Some of our usual characters were absent from this weeks #BeerChurch but as we do every week we soldiered on; someone has to drink these beers, right? This week’s Beer Church bottle share featured a few awesome Jester King brews as well as some solid, big and boozy barleywines; that’s not all though so keep reading for more of the highlights!
This reddish brown brew gives off intense jammy notes of mixed berry with subtle hints of oak. The flavor is jam packed with dark berries, immediately bringing to mind raspberries and blackberry. Oddly enough, apparently a boysenberry is a cross between an European raspberry, European blackberry, loganberry and an American dewberry. Whatever the hell the last two berries are… We had absolutely no idea! In totality this was a very nice and well balanced dark sour ale that was aged in oak foeders.
Sporting a deep orange and apricot color this farmhouse ale by Jester King gave off subtle aromas of white wine hiding the very prominent grape flavor that overwhelms your mouth (in a good way). Bright flavors of Syrah and Sangiovese grape with jammy notes followed by a light tartness of lemon and lime.
This nifty beer by Jester King features hay in the mash tun, hops that were aged in burlap sacks left in a barn attic and fermented in French Brandy Barrels. The color pours a reddish brown with an aroma unsurprisingly of grass and barn yard. As the beer warms funky flavors give way to notes of dried fruit. Waves of stone fruit, jam, and tart dark berry invade the sense of taste. Overall this was a pleasant and balanced beer even for those of us that prefer to leave the hay to horses.
This farmhouse ale was brewed using the spent blackberries from Jester King’s brew Nocturn Chysalis. If you’ve been following Beer Down Here you’ve already read our review of that awesome beer. The aroma of Grimm Harvest is unsurprisingly filled with jammy and tart blackberries. The color is a most wonderful ruby red with wisps of amber and orange depending on how you hold the glass. The taste was surprisingly lite and not tart at all in direct contrast to Nocturn Chysalis. Lite fruit notes of blackberry fade into the background as this easy drinker goes down. This was nice change up from the rather tart offerings earlier in the night.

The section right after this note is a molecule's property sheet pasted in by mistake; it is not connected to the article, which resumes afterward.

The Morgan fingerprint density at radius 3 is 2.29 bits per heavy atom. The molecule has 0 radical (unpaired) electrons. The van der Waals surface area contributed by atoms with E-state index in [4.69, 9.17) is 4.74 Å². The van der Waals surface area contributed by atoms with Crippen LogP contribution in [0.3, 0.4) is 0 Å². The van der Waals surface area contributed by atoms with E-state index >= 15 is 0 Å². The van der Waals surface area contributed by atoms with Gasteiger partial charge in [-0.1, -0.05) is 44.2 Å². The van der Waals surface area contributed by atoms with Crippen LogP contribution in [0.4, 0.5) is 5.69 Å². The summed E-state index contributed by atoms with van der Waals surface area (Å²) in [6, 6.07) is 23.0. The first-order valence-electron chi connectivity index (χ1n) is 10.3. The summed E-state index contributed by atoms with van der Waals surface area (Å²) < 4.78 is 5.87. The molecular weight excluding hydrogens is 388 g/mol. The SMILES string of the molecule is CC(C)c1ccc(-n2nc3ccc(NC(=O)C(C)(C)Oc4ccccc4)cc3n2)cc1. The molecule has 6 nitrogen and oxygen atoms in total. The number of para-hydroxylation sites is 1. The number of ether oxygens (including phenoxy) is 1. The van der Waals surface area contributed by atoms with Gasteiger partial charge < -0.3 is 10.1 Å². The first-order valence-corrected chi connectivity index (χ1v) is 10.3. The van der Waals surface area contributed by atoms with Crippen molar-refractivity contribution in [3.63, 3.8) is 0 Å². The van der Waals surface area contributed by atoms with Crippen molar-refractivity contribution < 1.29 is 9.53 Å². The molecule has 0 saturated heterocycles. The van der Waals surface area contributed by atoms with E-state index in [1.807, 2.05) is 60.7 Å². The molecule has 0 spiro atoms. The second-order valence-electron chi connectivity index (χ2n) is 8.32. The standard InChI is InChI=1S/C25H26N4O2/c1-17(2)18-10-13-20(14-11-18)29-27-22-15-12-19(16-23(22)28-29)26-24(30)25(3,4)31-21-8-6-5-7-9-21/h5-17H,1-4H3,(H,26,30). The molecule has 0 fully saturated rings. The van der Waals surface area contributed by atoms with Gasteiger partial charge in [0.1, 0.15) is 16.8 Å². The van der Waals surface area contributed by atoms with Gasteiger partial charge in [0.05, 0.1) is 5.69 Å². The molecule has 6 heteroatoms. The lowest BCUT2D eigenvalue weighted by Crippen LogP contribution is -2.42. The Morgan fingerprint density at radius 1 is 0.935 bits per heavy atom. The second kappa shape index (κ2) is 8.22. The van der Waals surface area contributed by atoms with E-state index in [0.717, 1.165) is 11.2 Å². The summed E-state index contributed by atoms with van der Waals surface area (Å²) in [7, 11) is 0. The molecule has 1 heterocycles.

Pitch black with pungent notes of roasted malt, coffee and piney hops abound. A bitter finish offering notes of prominent char, dark chocolate and roasted goodness. Overtones of pine and resin from the hops linger on the tongue. In our view there is a fine line between hoppy porters and black ipa’s and this one walks the line.
Brewed with Citra, Mosaic and Nelson Sauvin hops this old ale was fermented using Orval yeast. It was soft brown in color with reddish hues throughout. The aroma was at first very grassy and hay like but as it warmed up, notes of biscuit and stone fruit started to emerge. The taste was loaded with toffee and caramel. Overall this was a nice example of an old ale and a great way to start winding down the night.
This double-barrel aged barleywine from the Netherlands is reddish/brown in color and brewed in the “American” style, full of simcoe and cascade hops, with pale and crystal malts. A nice sweet sherry aroma invades the nose. Flavor wise a lot of creamy bourbon and cognac with a nice malty sweet backbone. Oxidative notes of sherry abound with hints of fig and dark fruit. We are looking for another bottle of this beer in order cellar it for later. YUM!
What had originally started out as a scotch ale has now meandered it’s way into barleywine territory as of late. This delicious light brown color with reddish hues with an aroma full of whiskey from the barrel aging. For a whiskey barrel aged beer this was fairly smooth with tasting notes of molasses, light vanilla and whiskey. Overall a well balanced lightly carbonated delicious beer.
Check back next week for another edition of @BeerDownHere #BeerChurch!